Thank you so much to everyone who has been so kind with your encouraging words about these devotionals. Many churches are doing video sermons and while we are not pursuing that, we are pursuing the endeavor of helping those who read these to focus on God, His Word and His power on a daily basis, which was truly laid on my heart as your Pastor. Let’s worship Him through music:
Prayer from Pastor Sam:
Lord, help us to know you better and to become better accustomed with who you are. So much of our time is spent learning about things that aren’t inherently bad, but may very well be robbing us of the best. Help us to not only learn more of who you are, but as we get to know you more personally, transform us by that relationship. Let it be obvious to others that we’ve spent time around you and let the effect be winsome as we come in contact with family, friends, and complete strangers. God, let others not only hear a message of hope from our minds and mouths but also from our character when we receive blessings and when we endure trials. Keep our confidence in you today; not in jobs, not in health, not in economic strength, not in government, but in you. All these things will pass and fade away, taking their place in history and memory. You, Lord, never change. I pray that you’d help us to be gripped by the truth of your control today. Thank you, Lord. In Christ’ name I pray, Amen.
In 1 Samuel 21:10-14, these words are recorded:
Then David arose and fled that day from before Saul, and went to Achish the king of Gath. And the servants of Achish said to him, “Is this not David the king of the land? Did they not sing of him to one another in dances, saying:`Saul has slain his thousands, And David his ten thousands ‘?”
Now David took these words to heart, and was very much afraid of Achish the king of Gath. So he changed his behavior before them, feigned madness in their hands, scratched on the doors of the gate, and let his saliva fall down on his beard. Then Achish said to his servants, “Look, you see the man is insane. Why have you brought him to me?
When David fled from Saul to the Philistine city of Gath long ago, it’s hard to tell whether or not he had any inkling that he’d be recognized—but it wouldn’t be far-fetched to think that he certainly hoped he wouldn’t! Upon being identified, David did everything he could to make them believe he wasn’t who they thought him to be. By feigning madness, he was quickly dismissed and safe for the time being.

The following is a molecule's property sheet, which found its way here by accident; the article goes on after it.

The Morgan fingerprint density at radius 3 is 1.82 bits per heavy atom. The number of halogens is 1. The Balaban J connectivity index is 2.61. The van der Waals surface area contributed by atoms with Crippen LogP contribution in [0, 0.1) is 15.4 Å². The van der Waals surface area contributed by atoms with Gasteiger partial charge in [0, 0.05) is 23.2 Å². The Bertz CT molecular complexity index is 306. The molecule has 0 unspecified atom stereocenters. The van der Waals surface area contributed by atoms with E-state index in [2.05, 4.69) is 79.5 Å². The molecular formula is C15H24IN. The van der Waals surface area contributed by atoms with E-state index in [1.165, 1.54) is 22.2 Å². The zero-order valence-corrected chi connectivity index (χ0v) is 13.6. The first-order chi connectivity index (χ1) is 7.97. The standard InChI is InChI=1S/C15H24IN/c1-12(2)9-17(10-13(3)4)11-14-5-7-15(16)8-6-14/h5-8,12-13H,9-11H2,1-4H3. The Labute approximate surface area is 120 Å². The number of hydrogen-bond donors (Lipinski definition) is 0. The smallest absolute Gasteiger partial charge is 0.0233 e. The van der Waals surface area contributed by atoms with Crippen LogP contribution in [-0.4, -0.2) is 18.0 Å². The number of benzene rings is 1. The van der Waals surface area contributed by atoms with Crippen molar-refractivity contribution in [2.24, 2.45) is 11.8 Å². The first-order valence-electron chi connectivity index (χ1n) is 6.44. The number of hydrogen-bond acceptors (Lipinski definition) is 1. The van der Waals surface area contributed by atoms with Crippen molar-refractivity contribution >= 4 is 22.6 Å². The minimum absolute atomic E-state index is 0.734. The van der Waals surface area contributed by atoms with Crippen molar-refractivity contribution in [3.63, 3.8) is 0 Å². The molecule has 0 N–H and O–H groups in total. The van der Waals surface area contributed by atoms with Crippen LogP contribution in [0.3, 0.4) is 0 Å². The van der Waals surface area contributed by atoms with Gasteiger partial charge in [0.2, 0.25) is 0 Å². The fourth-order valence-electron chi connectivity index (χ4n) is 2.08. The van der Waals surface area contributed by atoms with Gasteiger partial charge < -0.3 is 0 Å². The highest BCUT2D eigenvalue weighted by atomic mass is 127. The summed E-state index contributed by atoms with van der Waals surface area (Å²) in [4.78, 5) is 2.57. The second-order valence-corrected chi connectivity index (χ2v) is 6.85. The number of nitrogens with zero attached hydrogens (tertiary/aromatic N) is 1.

The moral dilemma need not be discussed regarding David’s deception, but it does provide a good segue into John 1:10. When Jesus came into this world, He didn’t try to hide who He was; that being said, He also didn’t bend over backwards trying to convince people who He was. He came and He spoke truth and life, performed many miracles, forgave sin, condemned self-righteousness and eventually died on a cross and rose again. Evidence of His identity was never the issue; the hardened hearts of sinners, stuck firmly in their disbelief, was the issue and still is. It’s no less a work of God today for someone to believe in Christ in their heart of hearts; many may subscribe to Him for a season, but to have your heart taken captive by Him in legitimate faith is never anything less than the redeeming work of the Holy Spirit in the conviction of sin and the work of sanctification that courses throughout your remaining days on this planet.
He came into the world, and the world was made through Him. Isn’t that interesting? The Maker of this world was here, the one sustaining the whole existence of everything, walking among humanity. You would think there would some ounce of recognition that the Sovereign Lord was with them, but it just wasn’t so. Why is that?
“No one can come to Me unless the Father who sent Me draws him; and I will raise him up at the last day. (John 6:44)
More than any other reason, it is the sin of the heart. Sin is blinding and makes people not only fail to see what is true, but also works to convince them that what isn’t so ought to be. Listen to this verse: